If that is what you’re doing, you’re making a mistake. If the book says your car takes 8 quarts, that doesn’t necessarily mean you’ll drain all 8 quarts when you remove that drain plug. There’ll be some oil left in passages and galleys.
You need to stop and check the dipstick periodically while refilling the crankcase.
The dipstick trumps whatever the book says. If the book says 8 quarts, but the stick reads full after 6 quarts, don’t put in any more. Start the engine and run it for a few minutes. Stop the engine. Let the oil settle. Check and correct the oil level one final time.
I assume your are following the normal dipstick checking protocol, i.e. pull it out, clean it completely off with a rag, putting it back in all the way, then carefully pulling it out again and checking both sides, comparing to the high and low marks, with good lighting, while holding a white cloth or piece of paper behind it for better visual contrast. Some makes and models of cars are more difficult than others. But a dealer shop should be happy to show you how to read the dipstick accurately on these particular cars.
Another thing to be aware of when checking the dipstick, is to let the car sit for 15 minutes at least before checking, after driving it. That gives the oil which get in the dipstick tube time to drain down. Otherwise may look by the dipstick reading to be overfilled.
Also, the oil level might show overfilled on the dipstick immediately after an oil change because all the oil put into the car in now in the crankcase, which is the place the dipstick measures. This is not the usual situation, as after you drive the oil will get distributed throughout the engine and some will stay out of the crankcase, for example some will remain in the oil filter. After driving a mile or so, or just idling the car for 5 minutes say, does the dipstick level go down to the normal region?
Have you asked a dealership shop to show you how to read the dipstick on your car?
I have an 89 Mustang GT 111k and have been doing all of my oil changes every 3k miles and have the same problem…The pan hold 5 quarts and I usually buy the 5 quart container 10-w 30…I do fill the oil filter first during the change…After starting the car and letting it run for 5 minutes to check for leaks and then shut it down. 10 minutes later I check the oil and on the stick and it always shows about a quart over the full mark. Even waited until the next morning and the same reading.
Been doing this since 1989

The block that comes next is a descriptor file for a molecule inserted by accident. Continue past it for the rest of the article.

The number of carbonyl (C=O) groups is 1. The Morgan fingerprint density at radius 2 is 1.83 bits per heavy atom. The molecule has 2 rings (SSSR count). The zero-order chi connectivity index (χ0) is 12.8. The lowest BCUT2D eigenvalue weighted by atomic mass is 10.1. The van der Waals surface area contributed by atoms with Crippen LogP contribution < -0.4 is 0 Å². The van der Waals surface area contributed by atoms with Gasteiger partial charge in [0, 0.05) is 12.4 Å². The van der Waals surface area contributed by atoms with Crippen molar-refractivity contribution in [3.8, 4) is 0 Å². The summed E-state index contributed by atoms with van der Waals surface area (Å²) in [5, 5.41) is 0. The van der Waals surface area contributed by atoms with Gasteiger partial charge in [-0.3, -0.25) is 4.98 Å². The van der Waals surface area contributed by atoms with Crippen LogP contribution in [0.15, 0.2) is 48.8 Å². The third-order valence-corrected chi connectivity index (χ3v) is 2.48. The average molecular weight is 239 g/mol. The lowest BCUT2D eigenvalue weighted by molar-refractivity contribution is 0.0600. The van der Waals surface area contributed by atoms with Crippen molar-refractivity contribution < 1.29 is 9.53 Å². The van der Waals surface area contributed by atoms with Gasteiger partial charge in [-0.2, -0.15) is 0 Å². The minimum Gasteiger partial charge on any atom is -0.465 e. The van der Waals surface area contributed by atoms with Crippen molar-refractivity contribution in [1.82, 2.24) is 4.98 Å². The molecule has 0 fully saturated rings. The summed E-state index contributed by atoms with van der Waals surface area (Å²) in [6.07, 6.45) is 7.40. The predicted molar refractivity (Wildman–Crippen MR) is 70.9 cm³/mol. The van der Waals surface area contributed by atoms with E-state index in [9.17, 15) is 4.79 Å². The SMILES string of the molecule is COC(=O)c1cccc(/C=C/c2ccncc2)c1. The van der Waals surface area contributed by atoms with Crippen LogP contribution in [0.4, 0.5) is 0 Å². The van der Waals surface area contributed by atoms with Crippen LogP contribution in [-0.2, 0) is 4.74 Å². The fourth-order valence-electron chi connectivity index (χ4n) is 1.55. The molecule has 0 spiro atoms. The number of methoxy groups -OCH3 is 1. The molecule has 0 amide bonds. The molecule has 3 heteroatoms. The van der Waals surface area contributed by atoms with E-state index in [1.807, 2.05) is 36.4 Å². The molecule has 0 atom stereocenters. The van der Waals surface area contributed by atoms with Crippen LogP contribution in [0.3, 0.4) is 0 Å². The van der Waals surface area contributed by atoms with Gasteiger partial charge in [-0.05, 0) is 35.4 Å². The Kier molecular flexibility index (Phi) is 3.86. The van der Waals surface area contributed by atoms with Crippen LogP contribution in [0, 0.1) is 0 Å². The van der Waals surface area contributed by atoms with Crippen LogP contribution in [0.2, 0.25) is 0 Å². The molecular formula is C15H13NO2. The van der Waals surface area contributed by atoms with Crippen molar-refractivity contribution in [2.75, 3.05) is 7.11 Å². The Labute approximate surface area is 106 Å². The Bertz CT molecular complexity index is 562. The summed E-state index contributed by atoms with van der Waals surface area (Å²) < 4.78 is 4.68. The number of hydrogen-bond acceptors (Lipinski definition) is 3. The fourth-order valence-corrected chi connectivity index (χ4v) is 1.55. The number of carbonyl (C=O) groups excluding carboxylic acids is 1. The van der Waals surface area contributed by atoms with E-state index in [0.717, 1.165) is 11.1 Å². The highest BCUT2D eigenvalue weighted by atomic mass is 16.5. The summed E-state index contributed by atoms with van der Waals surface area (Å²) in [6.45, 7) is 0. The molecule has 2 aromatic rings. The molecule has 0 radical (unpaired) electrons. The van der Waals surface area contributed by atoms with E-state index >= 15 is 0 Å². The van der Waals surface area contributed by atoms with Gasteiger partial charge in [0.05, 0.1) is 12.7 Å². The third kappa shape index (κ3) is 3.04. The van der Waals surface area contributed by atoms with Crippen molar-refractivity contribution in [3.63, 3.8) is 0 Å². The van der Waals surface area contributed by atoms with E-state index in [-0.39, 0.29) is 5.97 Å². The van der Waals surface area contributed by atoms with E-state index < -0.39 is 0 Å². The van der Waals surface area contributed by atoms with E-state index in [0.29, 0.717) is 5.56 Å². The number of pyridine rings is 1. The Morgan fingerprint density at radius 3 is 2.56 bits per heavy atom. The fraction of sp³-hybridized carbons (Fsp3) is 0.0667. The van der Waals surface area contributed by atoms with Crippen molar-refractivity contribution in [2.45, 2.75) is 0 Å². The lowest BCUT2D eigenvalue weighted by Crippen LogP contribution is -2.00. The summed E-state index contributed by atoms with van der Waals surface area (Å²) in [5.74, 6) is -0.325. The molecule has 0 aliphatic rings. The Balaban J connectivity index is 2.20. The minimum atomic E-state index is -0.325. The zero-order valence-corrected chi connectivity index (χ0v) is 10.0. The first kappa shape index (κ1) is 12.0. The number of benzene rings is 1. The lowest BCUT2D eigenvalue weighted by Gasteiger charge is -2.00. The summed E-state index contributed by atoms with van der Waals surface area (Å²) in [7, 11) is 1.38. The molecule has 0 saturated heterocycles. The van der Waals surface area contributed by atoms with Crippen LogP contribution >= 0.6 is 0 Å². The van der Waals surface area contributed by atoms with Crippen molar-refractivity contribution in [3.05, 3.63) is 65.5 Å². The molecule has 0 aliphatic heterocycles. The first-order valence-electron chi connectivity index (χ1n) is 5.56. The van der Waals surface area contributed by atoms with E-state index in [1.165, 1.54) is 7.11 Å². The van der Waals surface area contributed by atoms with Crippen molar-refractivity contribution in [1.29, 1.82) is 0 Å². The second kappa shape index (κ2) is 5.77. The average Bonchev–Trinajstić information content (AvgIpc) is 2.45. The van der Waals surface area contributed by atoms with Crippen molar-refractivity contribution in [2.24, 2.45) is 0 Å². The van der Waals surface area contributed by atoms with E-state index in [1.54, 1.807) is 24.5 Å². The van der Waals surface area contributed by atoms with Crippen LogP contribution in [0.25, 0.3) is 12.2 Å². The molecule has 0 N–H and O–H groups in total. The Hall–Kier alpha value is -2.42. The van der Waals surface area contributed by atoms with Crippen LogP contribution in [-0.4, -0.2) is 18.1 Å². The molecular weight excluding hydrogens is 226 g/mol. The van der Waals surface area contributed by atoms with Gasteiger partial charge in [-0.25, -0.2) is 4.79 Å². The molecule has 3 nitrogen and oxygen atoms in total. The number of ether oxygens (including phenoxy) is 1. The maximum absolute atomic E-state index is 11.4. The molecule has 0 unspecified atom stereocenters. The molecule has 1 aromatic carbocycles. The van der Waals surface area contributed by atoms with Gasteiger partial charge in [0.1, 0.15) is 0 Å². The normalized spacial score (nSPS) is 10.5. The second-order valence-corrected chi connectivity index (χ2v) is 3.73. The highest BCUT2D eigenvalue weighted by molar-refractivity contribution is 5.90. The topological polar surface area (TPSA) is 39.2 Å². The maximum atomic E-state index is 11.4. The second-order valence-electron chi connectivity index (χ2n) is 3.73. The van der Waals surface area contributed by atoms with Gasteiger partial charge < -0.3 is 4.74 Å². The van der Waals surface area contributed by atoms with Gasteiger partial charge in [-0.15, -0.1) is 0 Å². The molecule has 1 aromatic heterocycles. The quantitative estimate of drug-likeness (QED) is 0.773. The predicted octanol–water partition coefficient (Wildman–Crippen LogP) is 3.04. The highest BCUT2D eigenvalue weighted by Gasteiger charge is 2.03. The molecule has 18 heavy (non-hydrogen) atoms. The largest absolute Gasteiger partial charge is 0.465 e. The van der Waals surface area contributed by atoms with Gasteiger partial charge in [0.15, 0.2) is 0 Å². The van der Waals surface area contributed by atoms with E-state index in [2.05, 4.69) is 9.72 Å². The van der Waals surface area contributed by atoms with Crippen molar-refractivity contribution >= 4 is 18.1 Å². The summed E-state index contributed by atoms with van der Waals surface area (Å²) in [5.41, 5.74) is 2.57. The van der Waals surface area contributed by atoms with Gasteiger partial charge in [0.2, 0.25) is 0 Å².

@Howie32703 why not put in 3-1/2 quarts or 4 quarts, then run the engine, shut it off, wait, check again, and then do the final adjustment
Dipstick reading trumps stated capacity in book
Could oil be getting forced up the dipstick tube, making it impossible to get an accurate reading at any time other than removing the stick and leaving the engine off :30 or so, dipping the stick and removing it to observe the level. The configuration of the tube and the stick could make checking the oil as difficult as checking most automatic transmissions.
My cars say 4 qts with filter. But after running engine and a few minutes for the oil drain down to the pan, the dip will show oil above the top mark. Normally I use 3.5 qts per change so that the the oil will show in the middle of the dip marks. It appears that 3 qts is at the bottom of the lowest mark and 4 qts above the top mark. Do you have this problem?
George’s post reminds me of my grandfather. The man had over three million miles of driving in his lifetime, but he never checked his oil. Back then, gas stations always checked it for you and he always had a mechanic that did all the maintenance for him.
Anyway, at the age ripe old age of 70 something, he decided to check the oil level in his 65 Pontiac. After checking the stick and seeing that it was low, he added a quart. It still showed low so he added another quart. Still showing low, he added a third quart, this time the dipstick showed way too much oil.
What he didn’t know was that the way the dipstick tube in his engine was designed, it wiped the oil off of one side of the dipstick as it was removed, it turned out to be the side he was checking. At 168k miles, that Pontiac had never burned a drop of oil, which was pretty remarkable back then. But it didn’t make 169k because he blew out several seals from too much oil.
Make sure that the vehicle is on level ground. Could be that the driveway or place where you are checking the oil level could be at a slight angle and this will throw your reading off.
I can’t tell if the dipstick checks overfull or that you cannot read it. I have had cars before that the oil level was very hard to see on the stick. I think you are worrying about nothing!!